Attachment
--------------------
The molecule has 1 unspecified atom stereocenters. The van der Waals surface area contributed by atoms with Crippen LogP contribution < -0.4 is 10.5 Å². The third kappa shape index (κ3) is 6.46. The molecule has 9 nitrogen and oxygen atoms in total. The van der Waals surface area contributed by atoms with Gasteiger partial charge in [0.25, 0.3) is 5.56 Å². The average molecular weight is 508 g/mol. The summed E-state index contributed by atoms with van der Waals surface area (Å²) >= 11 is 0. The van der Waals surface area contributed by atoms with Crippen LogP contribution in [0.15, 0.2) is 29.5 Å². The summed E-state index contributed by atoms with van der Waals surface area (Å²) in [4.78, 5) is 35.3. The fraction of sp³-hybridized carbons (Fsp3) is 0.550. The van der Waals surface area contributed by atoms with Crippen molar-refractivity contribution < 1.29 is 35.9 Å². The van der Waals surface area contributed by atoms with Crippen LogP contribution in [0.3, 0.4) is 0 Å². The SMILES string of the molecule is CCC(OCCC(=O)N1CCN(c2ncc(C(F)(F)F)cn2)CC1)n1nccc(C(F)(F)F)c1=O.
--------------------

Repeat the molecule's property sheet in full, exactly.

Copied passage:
The molecule has 1 unspecified atom stereocenters. The van der Waals surface area contributed by atoms with Crippen LogP contribution < -0.4 is 10.5 Å². The third kappa shape index (κ3) is 6.46. The molecule has 9 nitrogen and oxygen atoms in total. The van der Waals surface area contributed by atoms with Gasteiger partial charge in [0.25, 0.3) is 5.56 Å². The average molecular weight is 508 g/mol. The summed E-state index contributed by atoms with van der Waals surface area (Å²) >= 11 is 0. The van der Waals surface area contributed by atoms with Crippen LogP contribution in [0.15, 0.2) is 29.5 Å². The summed E-state index contributed by atoms with van der Waals surface area (Å²) in [4.78, 5) is 35.3. The fraction of sp³-hybridized carbons (Fsp3) is 0.550. The van der Waals surface area contributed by atoms with Crippen molar-refractivity contribution < 1.29 is 35.9 Å². The van der Waals surface area contributed by atoms with Crippen LogP contribution in [0.3, 0.4) is 0 Å². The SMILES string of the molecule is CCC(OCCC(=O)N1CCN(c2ncc(C(F)(F)F)cn2)CC1)n1nccc(C(F)(F)F)c1=O.